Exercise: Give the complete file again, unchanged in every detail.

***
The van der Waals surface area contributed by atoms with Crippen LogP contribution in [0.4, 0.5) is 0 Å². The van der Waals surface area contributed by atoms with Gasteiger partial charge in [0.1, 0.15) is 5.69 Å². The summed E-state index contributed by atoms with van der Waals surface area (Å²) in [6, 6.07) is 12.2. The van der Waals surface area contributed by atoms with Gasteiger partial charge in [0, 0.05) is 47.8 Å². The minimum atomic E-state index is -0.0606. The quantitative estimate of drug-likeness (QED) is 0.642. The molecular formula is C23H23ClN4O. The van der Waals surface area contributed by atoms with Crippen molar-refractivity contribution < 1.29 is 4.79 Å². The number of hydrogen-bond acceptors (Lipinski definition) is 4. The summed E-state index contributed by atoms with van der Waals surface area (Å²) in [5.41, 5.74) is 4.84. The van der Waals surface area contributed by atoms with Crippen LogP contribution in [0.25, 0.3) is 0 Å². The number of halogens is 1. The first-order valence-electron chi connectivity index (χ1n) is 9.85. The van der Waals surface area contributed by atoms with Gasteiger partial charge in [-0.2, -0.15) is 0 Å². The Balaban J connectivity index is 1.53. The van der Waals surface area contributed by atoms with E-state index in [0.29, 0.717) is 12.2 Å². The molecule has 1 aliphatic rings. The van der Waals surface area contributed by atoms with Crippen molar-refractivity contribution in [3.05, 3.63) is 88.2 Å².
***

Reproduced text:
The van der Waals surface area contributed by atoms with Crippen LogP contribution in [0.4, 0.5) is 0 Å². The van der Waals surface area contributed by atoms with Gasteiger partial charge in [0.1, 0.15) is 5.69 Å². The summed E-state index contributed by atoms with van der Waals surface area (Å²) in [6, 6.07) is 12.2. The van der Waals surface area contributed by atoms with Gasteiger partial charge in [0, 0.05) is 47.8 Å². The minimum atomic E-state index is -0.0606. The quantitative estimate of drug-likeness (QED) is 0.642. The molecular formula is C23H23ClN4O. The van der Waals surface area contributed by atoms with Crippen molar-refractivity contribution < 1.29 is 4.79 Å². The number of hydrogen-bond acceptors (Lipinski definition) is 4. The summed E-state index contributed by atoms with van der Waals surface area (Å²) in [5.41, 5.74) is 4.84. The van der Waals surface area contributed by atoms with Crippen LogP contribution in [0.25, 0.3) is 0 Å². The number of halogens is 1. The first-order valence-electron chi connectivity index (χ1n) is 9.85. The van der Waals surface area contributed by atoms with Gasteiger partial charge in [-0.2, -0.15) is 0 Å². The Balaban J connectivity index is 1.53. The van der Waals surface area contributed by atoms with E-state index in [0.29, 0.717) is 12.2 Å². The molecule has 1 aliphatic rings. The van der Waals surface area contributed by atoms with Crippen molar-refractivity contribution in [3.05, 3.63) is 88.2 Å².